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Holocaust Survivor Reacts To Nazi Probe Focusing On Philadelphia Man

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By Robin Rieger

PHILADELPHIA (CBS) — At the Klein Jewish Community Center in Northeast Philadelphia, seniors gather for activities and conversation. It’s where Rita Silberstein talked about a part of her past that she has in common with other survivors of the Holocaust.

“They put us on the train and we arrived to [the camp],” said Silberstein.

She says she was just 20 in 1944 when she and her mother were taken to a death camp with millions of Jews and separated forever.

“I was looking for my mother; I didn’t know they put her in the crematorium,” Silberstein says.

But she lives without bitterness and says she holds no grudge against 87-year-old Johann Breyer of Northeast Philadelphia, where a note on his door reads, “We have no comment, please leave.”

The U.S. Justice Department says it proved in court that Breyer had participated in Nazi-sponsored acts while serving as an S.S. guard at Auschwitz and Buchenwald concentration camps during World War II. The Associated Press reports that the special German office that investigates Nazi war crimes wants Breyer extradited and charged with accessory to murder. Silberstein does not.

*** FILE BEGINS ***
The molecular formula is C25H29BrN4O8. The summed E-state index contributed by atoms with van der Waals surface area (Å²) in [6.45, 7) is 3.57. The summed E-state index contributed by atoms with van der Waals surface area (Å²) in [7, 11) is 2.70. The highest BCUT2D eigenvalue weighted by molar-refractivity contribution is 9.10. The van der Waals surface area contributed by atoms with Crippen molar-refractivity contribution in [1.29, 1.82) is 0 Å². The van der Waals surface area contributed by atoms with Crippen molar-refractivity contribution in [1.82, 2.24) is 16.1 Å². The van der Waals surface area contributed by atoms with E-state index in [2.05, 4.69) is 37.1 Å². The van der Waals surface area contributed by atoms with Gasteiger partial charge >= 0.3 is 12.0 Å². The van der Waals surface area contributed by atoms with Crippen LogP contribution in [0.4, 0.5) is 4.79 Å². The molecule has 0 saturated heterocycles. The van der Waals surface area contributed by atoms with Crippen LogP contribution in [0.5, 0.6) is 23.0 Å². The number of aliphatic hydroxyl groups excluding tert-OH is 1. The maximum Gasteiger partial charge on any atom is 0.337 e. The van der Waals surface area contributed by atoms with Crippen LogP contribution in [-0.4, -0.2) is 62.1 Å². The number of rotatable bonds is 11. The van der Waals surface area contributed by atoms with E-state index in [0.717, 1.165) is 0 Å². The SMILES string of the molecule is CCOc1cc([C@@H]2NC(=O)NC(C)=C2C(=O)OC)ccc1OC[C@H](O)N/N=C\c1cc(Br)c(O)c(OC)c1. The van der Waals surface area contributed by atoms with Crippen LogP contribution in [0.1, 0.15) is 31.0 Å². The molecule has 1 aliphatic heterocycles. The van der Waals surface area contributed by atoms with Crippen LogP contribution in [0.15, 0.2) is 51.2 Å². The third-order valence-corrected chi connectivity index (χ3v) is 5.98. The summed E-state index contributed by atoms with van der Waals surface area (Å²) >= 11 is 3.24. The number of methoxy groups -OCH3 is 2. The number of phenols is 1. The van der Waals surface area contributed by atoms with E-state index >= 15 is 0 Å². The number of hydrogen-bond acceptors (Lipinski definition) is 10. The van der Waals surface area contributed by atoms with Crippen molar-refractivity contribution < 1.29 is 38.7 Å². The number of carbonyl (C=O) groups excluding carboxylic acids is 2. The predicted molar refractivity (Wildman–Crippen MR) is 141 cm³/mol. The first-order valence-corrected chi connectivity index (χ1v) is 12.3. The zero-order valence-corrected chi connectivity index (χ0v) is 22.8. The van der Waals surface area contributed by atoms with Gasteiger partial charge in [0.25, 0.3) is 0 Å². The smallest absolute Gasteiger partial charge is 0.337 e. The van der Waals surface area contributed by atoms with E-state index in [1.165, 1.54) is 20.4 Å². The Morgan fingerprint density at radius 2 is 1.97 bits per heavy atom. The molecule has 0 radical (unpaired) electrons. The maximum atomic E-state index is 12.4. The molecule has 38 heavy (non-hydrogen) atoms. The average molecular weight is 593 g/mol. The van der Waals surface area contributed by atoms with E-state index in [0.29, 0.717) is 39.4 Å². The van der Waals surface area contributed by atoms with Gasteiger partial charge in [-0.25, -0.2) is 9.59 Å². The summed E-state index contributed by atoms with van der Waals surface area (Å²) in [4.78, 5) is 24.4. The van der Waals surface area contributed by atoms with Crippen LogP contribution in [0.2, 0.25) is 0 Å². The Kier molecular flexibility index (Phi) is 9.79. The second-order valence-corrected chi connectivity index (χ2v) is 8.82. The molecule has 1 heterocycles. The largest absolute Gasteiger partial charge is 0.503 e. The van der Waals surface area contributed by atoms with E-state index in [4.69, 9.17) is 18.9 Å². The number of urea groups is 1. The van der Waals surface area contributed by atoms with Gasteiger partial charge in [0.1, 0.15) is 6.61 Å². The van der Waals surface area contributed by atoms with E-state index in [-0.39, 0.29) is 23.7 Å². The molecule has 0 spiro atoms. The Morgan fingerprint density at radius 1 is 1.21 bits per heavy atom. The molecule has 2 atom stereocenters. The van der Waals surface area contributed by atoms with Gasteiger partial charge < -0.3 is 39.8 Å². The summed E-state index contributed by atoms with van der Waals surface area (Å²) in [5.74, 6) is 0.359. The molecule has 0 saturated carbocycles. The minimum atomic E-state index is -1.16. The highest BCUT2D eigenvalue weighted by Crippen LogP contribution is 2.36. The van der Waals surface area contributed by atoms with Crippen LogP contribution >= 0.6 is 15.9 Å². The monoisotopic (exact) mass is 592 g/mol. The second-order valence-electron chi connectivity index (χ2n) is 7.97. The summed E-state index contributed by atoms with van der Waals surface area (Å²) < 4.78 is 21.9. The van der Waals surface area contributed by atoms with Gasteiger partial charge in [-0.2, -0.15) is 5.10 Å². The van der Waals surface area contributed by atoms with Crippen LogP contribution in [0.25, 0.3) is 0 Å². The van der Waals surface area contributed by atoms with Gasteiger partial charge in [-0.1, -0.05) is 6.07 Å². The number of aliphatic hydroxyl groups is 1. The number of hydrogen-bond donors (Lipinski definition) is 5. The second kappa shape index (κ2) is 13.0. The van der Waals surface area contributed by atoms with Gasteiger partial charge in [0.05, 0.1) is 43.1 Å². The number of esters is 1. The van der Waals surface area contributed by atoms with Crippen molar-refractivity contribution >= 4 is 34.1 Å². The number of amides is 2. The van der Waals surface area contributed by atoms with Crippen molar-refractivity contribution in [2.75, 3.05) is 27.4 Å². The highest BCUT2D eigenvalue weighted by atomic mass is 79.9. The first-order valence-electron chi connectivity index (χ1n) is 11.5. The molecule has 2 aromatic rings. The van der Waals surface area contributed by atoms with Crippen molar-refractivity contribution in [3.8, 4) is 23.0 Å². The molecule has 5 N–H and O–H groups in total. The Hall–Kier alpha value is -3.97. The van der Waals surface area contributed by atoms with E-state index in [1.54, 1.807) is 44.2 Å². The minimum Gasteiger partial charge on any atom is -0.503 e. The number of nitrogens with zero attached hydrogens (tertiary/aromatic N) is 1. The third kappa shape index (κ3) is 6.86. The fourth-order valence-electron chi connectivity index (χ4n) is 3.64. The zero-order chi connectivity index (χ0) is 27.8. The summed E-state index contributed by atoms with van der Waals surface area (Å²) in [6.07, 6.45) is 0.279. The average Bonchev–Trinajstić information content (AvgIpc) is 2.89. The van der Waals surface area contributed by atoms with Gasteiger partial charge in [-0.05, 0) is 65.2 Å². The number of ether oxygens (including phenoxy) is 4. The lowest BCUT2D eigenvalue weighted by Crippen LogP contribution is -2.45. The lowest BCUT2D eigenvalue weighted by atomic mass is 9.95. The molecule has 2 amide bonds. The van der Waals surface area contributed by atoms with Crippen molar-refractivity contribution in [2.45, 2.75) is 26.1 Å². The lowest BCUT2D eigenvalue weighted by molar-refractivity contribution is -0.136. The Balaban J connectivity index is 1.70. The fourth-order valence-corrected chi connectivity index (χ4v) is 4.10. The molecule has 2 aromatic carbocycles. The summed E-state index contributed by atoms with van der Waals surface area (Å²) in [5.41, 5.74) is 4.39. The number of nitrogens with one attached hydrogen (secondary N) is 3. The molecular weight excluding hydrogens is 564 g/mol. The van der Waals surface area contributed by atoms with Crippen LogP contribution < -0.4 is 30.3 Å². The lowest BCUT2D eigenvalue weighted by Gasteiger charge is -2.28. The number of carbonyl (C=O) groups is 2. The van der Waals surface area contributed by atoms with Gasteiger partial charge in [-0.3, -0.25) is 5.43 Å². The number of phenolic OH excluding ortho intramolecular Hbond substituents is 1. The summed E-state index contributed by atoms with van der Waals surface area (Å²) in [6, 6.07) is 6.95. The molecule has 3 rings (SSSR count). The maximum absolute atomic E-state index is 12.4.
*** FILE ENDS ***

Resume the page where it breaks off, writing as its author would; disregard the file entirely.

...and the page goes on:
“I would like to talk to him, how he came to,” she says.

To the Associated Press, Breyer admitted he was a guard.

“I didn’t kill anybody, I didn’t rape anybody and I don’t even have a traffic ticket here…I didn’t do anything wrong,” Breyer said.

Silberstein says what Breyer was told to do may not have been what he wanted to do. Klein Jewish Community Center CEO Andre Krug disagrees.

“If you knew what was going on, in my opinion, it means you were a part of that. If this is the case, he needs to be deported,” Krug says.

The U.S. Justice Department could deport Breyer after a lengthy process because his mother was an American citizen and he was only 17 when he enlisted. They also can’t comment on what the German government might do, but says the Justice Department has a more than 40 year record of close cooperation with European governments seeking to prosecute Nazi crimes, including evidence sharing, facilitation of extradition and deportation.

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